The purpose of this study was to develop a wireless microcontroller-based inductively coupled RFID (Radio Frequency Identification System) system to facilitate facile rat identification for modest scientific animal research. Rats, in particular, are difficult to identify because of their ability to scratch or chew off external tags and markings. Continuously replacing an animal's external tag assures increased handling and stress. Recent literature reports that stress can cause a temporary increase in blood pressure, heart rate, body temperature and plasma levels of epinephrine and norepinephrine  as well as influence ·an animal's response to phannaceuticals .
The RFID system developed in this project consists of a lightweight (half pound) hand-held reader and three passive microcontroller-based transponders (the transponders are encapsulated in epoxy to discourage body fluids from affecting their circuitry during in-vivo operation). The hand-held unit accomplishes transcutaneous power transfer via inductive coupling with a transponder. Without batteries, the transponders each have a long lifespan and can be made small (the transponders have an approximate diameter and thickness of 3cm and 0.7cm respectively). Following a successful read the hand-held unit displays an ID number on an LCD panel and notifies the user via an audible alert.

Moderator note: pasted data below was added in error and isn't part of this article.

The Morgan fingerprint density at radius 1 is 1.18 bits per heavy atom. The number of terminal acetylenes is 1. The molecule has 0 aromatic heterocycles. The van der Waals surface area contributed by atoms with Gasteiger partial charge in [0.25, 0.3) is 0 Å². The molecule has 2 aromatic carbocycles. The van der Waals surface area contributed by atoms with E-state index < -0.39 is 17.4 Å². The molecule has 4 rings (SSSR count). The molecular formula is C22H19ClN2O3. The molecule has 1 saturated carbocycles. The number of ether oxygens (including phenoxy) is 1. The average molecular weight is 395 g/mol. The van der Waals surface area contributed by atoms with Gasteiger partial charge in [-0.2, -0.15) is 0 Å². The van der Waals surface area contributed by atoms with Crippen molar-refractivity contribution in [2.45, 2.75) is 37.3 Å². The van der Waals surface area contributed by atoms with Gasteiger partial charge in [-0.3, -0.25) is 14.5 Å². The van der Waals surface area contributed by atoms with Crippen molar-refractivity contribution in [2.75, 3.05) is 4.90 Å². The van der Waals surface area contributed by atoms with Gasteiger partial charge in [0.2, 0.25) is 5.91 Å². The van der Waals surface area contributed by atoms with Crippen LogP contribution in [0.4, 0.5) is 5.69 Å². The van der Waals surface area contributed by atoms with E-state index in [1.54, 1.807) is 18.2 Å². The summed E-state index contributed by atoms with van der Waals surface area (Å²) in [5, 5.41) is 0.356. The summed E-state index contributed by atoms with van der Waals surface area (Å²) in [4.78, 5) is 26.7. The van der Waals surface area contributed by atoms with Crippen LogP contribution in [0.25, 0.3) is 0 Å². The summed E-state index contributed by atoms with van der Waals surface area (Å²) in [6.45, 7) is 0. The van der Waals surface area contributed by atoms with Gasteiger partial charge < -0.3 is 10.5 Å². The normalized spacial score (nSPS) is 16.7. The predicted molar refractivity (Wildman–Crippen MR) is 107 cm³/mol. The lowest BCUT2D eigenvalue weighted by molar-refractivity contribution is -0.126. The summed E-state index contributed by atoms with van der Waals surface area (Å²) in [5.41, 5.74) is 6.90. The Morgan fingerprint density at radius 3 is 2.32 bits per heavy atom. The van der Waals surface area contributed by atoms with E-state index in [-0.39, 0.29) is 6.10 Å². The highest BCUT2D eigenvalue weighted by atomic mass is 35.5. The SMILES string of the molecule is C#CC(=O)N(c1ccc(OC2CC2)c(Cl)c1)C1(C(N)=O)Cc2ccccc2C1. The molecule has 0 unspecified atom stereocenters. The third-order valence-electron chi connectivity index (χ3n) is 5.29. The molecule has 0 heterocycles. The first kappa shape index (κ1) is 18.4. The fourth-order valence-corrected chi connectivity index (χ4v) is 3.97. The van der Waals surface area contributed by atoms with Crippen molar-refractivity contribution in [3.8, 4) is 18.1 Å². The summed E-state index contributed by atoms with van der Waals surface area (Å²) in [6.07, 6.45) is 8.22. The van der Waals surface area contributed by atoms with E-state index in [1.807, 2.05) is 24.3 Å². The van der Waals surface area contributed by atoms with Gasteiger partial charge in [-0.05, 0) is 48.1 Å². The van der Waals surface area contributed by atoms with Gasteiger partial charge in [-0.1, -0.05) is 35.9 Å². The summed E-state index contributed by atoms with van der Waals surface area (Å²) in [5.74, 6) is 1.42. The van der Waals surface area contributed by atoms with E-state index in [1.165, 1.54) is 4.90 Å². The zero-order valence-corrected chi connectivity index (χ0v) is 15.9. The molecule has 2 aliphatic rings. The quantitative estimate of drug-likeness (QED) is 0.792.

System tests included: power and voltage transfer characterization, modulation analysis, coil-coil misalignment tolerance, thermal testing and an in-vivo study with three Sprage Dawlyrats. The system operates at 5.65MHz, has an overall power consumption of 521mW, and transmits data via QSK at 40bits/sec over a range of approximately 2.54cm. The system will operate continuously for 10-11 Y2 hours with a 9V battery supply. In-vivo testing resulted in successful identification over a range of 1.5-2.5cm.